Reading the report is difficult. It’s in English and it’s replete with tiring details. The story line isn’t the best (again, we are forced to resolve a complex problem with a hammer; this causes plenty of regrettable but unavoidable “peripheral damage.”) It also lacks the kind of ending we like so much (the great and overwhelming victory by the good guys, and the subsequent cheers by a world stunned by an army that is so efficient and at the same time the most moral in the world.)
We could have told you in advance that the Israeli audience won’t like it. It would have been better to read something by Paulo Coelho.
On the other hand, writing about the report isn’t difficult. We feel that it’s wrong and inaccurate even without having read it. What hasn’t been said about the Goldstone Report? That it’s an anti-Semitic document (a fact that required a psychological analysis of its Jewish author’s soul,) that it’s a hypocritical manifesto against the State’s right to act in self-defense in the face of terror, and that it’s a sophisticated attempted to bring about the State of Israel’s destruction.
A mouthpiece for Defense Minister Barak in the media even argued that the report will prompt the next war, which he immediately dubbed “The Goldstone War.”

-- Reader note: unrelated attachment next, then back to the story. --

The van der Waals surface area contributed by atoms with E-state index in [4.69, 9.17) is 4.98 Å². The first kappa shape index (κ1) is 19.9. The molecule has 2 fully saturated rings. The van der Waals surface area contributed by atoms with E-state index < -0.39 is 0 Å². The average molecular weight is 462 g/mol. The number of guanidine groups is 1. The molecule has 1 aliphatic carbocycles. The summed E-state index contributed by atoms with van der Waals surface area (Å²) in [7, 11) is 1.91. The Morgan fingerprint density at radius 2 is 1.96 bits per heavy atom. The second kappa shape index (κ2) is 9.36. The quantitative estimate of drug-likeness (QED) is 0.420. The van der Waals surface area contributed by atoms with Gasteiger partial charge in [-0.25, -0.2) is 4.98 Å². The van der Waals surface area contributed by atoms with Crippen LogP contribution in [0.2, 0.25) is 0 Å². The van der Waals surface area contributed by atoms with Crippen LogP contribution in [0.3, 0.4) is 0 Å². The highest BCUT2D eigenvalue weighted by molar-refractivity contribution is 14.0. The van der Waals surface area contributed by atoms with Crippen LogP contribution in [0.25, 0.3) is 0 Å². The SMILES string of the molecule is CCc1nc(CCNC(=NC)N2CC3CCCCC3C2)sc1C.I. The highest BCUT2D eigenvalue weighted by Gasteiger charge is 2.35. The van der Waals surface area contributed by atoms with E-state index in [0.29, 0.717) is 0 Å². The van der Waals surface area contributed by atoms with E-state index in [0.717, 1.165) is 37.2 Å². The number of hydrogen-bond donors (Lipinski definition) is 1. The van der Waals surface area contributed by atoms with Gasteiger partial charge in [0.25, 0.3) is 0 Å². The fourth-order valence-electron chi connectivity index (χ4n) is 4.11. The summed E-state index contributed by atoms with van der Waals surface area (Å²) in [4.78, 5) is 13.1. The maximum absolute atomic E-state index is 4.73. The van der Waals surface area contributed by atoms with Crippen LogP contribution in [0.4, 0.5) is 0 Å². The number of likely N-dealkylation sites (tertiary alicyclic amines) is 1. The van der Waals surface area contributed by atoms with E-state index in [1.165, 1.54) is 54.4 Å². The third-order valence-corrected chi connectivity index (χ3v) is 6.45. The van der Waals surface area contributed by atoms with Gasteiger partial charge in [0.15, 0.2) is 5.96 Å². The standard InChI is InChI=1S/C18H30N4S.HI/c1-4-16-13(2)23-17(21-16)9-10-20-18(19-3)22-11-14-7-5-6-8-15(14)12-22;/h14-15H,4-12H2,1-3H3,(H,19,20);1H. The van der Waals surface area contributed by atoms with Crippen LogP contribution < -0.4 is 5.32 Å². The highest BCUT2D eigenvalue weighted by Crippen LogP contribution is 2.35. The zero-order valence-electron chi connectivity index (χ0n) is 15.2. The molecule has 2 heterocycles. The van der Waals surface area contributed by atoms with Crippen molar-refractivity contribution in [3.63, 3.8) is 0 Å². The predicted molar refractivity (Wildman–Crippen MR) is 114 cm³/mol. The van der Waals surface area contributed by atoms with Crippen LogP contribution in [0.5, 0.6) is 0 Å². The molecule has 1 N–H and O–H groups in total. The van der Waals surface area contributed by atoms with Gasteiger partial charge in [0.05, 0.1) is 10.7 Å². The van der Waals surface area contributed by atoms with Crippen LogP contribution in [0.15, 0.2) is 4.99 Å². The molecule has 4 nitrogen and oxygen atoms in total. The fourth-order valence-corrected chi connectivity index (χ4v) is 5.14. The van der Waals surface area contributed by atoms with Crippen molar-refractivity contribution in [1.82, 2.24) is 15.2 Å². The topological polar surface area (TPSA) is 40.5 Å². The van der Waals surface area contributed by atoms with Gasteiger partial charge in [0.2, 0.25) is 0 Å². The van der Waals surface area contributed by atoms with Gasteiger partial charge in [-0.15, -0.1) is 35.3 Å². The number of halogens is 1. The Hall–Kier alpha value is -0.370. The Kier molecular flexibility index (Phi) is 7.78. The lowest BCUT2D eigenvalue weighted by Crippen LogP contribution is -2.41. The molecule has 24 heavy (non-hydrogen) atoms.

According to that writer, the problem does not lie with Israeli foolishness, the trouble on the horizon, the complete absence of a realistic plan for resolving the conflict, the conceptual impasse that is gradually taking over, and not even the legitimate Israeli tendency to “use force every few years.” Goldstone is at fault for everything. The blood of the innocents who will be killed in the future is Goldstone’s fault. Nobody will be able to claim we didn’t warn them.
Remember Winograd Report?
What particularly infuriates us is the unpleasant feeling that this report doesn’t want to be forgotten immediately, like its local counterparts. For example, think of the Brodet Committee report, which looked into the defense budget. It didn’t happen that long ago, in 2007.
The report pointed to lack of transparency, lack of planning, and disregard for the needs of the economy and society. It also pointed to an entire system that protects the defense establishment against civilian intervention and monitoring. Huge sums of money are being spent under the guise of the immense fig leaf knows as security needs.
The wastefulness, selfishness, and irresponsibility revealed by the recent Defense Ministry’s delegation to Paris are merely the tip of the security iceberg, which the State of Israel somehow tries to maneuver around. As is customary, the IDF quickly adopted the committee’s recommendation to boost its budget, but rejected all the other demands that marked the conditions for boosting the budget. So we had a report. Well, it’s gone by now.
And how about the Winograd Report in the wake of the Second Lebanon War? Remember it? The report recommended radical change in all decision-making processes in the State of Israel. Just like other reports, it pointed to the absence of civilian monitoring of the defense establishment and on the grave results of this flaw. Well? The report is gone.
Is it any wonder then that the State of Israel is stunned by the fact that the Goldstone Report (which is potentially almost as dangerous as the Brodet Report) refuses to disappear quickly? It’s an outrage. Israel’s policy finds it easier to make reports disappear than to take care of the problems they point to. Unfortunately, the world hasn’t grasped this yet.